Around 40 students from several environmental clubs rallied Thursday under Storke Tower to protest dirty oil and show support for environmental health.
Local organizations and campus groups — CALPIRG, Food & Water Watch, Fossil Free UCSB, Climate Justice Hub, Santa Barbara Student Activist Network and the Environmental Affairs Board — hosted the rally.
The protester held signs with phrases such as “Oil Out Renewables In,” “No New Wells” and “Rally Against Dirty Oil.”
Speakers gathered to inform UCSB students about what they can do to prevent climate change and environmental degradation as a result of fracking and oil transportation. The group pushed for 100 percent clean renewable energy in light of Santa Barbara’s long history with battling crude oil.
The first oil spill in Santa Barbara, and the largest-ever off of California’s coast, occurred in 1969 after the blow-out of an offshore oil platform. Decades later, the Refugio oil spill in January 2015 left the Gaviota coast covered with crude oil. The region is still suffering its aftereffects.
Many of the speakers spoke about the Trump administration’s approach to climate change and environmental policy, voicing their discontent and prompting the crowd to boo the president’s actions.
Katie Davis, chair of the Santa Barbara Sierra Club chapter, encouraged rally attendees to fight against President Trump’s environmental policies.
“Climate change is real,” Davis said. “Whatever Trump may say, reality persists. We don’t have the luxury to say, ‘Oh well, Exxon’s running the State Department now.’”
Along with encouraging students to reach out to their elected officials and voice their concerns, the rally attempted to show support for elected officials that have worked to improve the transition to renewable energy.
Wendy Mota, a representative from Congressman Salud Carbajal’s office, spoke on behalf of the congressman. She touched upon Carbajal’s introduction of a bill in January that would ban future offcoast drilling.
“Santa Barbara has a long history of leading the charge against oil drilling,” said Mota. “We’ve witnessed our wildlife soiled by oil, not once, but twice.”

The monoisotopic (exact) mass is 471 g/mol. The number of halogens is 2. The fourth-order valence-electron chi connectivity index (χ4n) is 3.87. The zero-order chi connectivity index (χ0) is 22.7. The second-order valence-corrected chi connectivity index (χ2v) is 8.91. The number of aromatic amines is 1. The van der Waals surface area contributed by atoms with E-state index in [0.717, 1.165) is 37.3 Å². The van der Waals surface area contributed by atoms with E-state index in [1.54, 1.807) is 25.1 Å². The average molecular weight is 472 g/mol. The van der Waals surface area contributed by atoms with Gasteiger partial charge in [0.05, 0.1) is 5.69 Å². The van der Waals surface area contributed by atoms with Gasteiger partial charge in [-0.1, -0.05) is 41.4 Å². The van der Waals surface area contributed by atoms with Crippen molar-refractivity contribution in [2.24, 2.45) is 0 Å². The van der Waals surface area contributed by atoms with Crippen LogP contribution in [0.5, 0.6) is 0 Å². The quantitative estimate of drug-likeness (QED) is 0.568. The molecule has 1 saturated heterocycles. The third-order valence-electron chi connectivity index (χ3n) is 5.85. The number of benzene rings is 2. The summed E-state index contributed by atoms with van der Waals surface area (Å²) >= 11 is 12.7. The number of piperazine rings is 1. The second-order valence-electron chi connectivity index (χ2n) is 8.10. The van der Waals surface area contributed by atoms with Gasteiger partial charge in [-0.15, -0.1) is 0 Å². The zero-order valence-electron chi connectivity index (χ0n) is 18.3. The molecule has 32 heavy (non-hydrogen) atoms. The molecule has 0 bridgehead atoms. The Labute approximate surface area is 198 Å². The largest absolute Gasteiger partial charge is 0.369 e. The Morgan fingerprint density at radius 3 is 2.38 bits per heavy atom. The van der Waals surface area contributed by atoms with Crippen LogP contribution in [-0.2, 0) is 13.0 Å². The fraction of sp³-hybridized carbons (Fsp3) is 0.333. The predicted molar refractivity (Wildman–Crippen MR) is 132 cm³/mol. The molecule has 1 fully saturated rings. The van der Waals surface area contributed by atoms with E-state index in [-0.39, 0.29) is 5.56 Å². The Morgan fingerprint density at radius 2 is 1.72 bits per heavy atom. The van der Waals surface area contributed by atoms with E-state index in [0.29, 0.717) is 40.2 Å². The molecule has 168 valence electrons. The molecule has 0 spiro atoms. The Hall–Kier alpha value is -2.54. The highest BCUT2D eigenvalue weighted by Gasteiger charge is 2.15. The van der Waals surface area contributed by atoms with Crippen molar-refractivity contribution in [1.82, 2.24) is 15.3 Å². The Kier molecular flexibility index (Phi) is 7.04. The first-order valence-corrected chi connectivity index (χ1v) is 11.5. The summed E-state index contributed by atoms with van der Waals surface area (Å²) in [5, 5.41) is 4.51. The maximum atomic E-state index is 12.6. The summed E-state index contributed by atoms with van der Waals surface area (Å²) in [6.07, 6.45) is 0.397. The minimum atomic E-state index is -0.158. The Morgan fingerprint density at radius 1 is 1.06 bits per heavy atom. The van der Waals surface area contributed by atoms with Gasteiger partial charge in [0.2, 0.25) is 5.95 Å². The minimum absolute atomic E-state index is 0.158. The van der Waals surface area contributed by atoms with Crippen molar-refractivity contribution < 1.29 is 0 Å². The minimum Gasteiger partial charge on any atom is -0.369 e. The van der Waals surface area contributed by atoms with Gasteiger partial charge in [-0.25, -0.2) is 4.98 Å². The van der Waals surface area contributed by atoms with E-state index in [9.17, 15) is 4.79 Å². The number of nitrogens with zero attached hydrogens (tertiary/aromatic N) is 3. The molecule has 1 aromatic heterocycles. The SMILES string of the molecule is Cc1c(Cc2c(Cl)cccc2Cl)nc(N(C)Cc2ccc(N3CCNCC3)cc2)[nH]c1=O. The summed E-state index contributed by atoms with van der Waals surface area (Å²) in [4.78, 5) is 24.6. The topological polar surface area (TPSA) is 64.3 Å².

Emily Williams, a graduate student in the geography department, discussed global efforts to curb climate change. She spoke of the two-degree Celsius goal, an agreement reached among nations at the Paris Accords in October that strives to keep climate change under two degrees Celsius.
Environmental activists believe two degrees is still too drastic of a change. Williams said the problem at hand is that “Trump wants to pull us out of the Paris Accord, and we could be on a trajectory from anywhere between 3 to 5 degrees of temperature rise.”
The climate change increase goes hand-in-hand with the dirty oil and fracking that these organizations are trying to stop.
One poster read, “Stop AERA, ERG, Petro Rock,” calling out the names of oil companies that want to build over 750 oil wells in Santa Barbara County. These oil well projects are going up for approval in front of the Santa Barbara County Board of Supervisors at the end of this year.
Speaker Cameron Gray, a member of the Community Environmental Council, said there are “plenty of reasons to be optimistic but we cannot also be complacent.”
“It’s time for all of us to step up and demonstrate local leadership,” he said.
Natalie Burrous, sustainability coordinator for the office of the Associated Students president, encouraged all students who wish to get involved to join an organization such as CALPIRG or A.S.
“It can be easy to be pessimistic, but nothing revolutionary has ever happened during a comfortable and easy time during history,” she said.